AT THE SOUTH AFRICA-ZIMBABWE BORDER — For those desperate souls who would sneak across this frontier, consider the obstacles: Armed bandits. A river, low this time of year but still populated by crocodiles and man-mauling hippos. Multiple rows of fences watched by zealous border guards. And all along the goal is to enter a country that's dangerously hostile to immigrants.
Yet to escape President Robert Mugabe's Zimbabwe, the risks increasingly appear to be worth taking.
One of the largest illegal migrations in the world continues to swell as Zimbabweans stream into South Africa, fleeing a brutal crackdown by Mugabe in the run-up to last month's presidential election. Zimbabwe's main opposition party says that security forces and government militias have killed more than 100 of its members and abused or tortured thousands of others.
Three weeks after the election, which Mugabe won by default when his opponent withdrew because of the violence, hundreds of political activists remain in jail. Mugabe's militias haven't been disarmed.
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A decade-long economic collapse already had emptied Zimbabwe of nearly a third of its people, but human rights groups say that the election attacks accelerated the flight into South Africa. Every week, soldiers and police arrest dozens, sometimes hundreds, of illegal migrants near the main border crossing outside the town of Musina. Authorities say that many more sneak across undetected.
The influx is putting more pressure on South Africa, the continent's most prosperous nation but one that views its estimated 5 million African immigrants — who form more than one-tenth of the population — with a volatile mixture of fear and resentment. In May, more than 60 were killed in an eruption of anti-immigrant violence across the country.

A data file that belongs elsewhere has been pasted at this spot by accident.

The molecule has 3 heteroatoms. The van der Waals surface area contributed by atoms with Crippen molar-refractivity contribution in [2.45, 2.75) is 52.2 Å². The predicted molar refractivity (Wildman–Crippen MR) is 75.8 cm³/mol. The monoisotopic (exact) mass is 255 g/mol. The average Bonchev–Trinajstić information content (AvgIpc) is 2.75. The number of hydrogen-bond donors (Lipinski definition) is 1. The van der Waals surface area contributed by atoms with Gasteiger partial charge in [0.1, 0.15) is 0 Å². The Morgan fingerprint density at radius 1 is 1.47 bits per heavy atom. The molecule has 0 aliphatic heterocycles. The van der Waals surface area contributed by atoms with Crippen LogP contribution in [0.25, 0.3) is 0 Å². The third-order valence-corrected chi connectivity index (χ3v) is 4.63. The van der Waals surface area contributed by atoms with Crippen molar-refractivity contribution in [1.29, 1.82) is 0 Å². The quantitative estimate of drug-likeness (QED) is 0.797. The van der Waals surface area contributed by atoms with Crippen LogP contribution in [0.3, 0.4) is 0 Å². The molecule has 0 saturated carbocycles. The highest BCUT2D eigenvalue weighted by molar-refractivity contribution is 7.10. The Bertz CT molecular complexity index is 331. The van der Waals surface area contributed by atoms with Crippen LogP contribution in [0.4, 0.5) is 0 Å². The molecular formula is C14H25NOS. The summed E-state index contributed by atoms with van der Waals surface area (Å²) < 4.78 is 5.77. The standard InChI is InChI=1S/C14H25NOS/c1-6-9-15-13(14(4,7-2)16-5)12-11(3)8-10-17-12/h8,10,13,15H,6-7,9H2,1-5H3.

Most of the immigrants — some say as many as 3 million — come from Zimbabwe, the vast majority of them undocumented. In recent weeks, thousands have arrived in Johannesburg, South Africa's economic capital. Hungry and destitute, they're passing the coldest nights of the year in public parks, in the hallways of apartments in immigrant enclaves, on street corners and in churches.
"I'm very alarmed at the increase," said Paul Verryn, bishop of the Central Methodist Church in downtown Johannesburg, which has sheltered refugees for two decades. These days more than 2,000 Zimbabweans — teachers, doctors, laborers, students, mothers and their infant children — fill every room in the church, spilling into the stairwells and onto the pavement outside.
"The church has never received as many people as we are on a daily basis," Verryn said.
Among them is 29-year-old Tendai Mundoza, who jumped the border with her family last month after government militias badly beat her husband, an opposition supporter, outside their home in the Zimbabwean capital of Harare. Her teenage brother was abducted before the election and hasn't been heard from.
To make the crossing, the family scrounged together 5,000 South African rand, about $650. After surrendering half of it to Zimbabwean bandits who patrol the border, crossing a dry patch over the Limpopo River and spending the rest of the money to bribe their way past South African police, Mundoza now sleeps alongside her two young children in a room crowded with more than 50 others.
"It's very difficult here," she said as her 10-month-old dozed on the thin cotton blanket that serves as the family bed. "It's too congested. The children become sick. But we can't go back home."
The destination for most illegal crossings is Musina, which has the gritty feel of border towns in the American Southwest. White police vans roam the streets after dark while young migrants huddle under the dim lights of bus stops, waiting for rides south.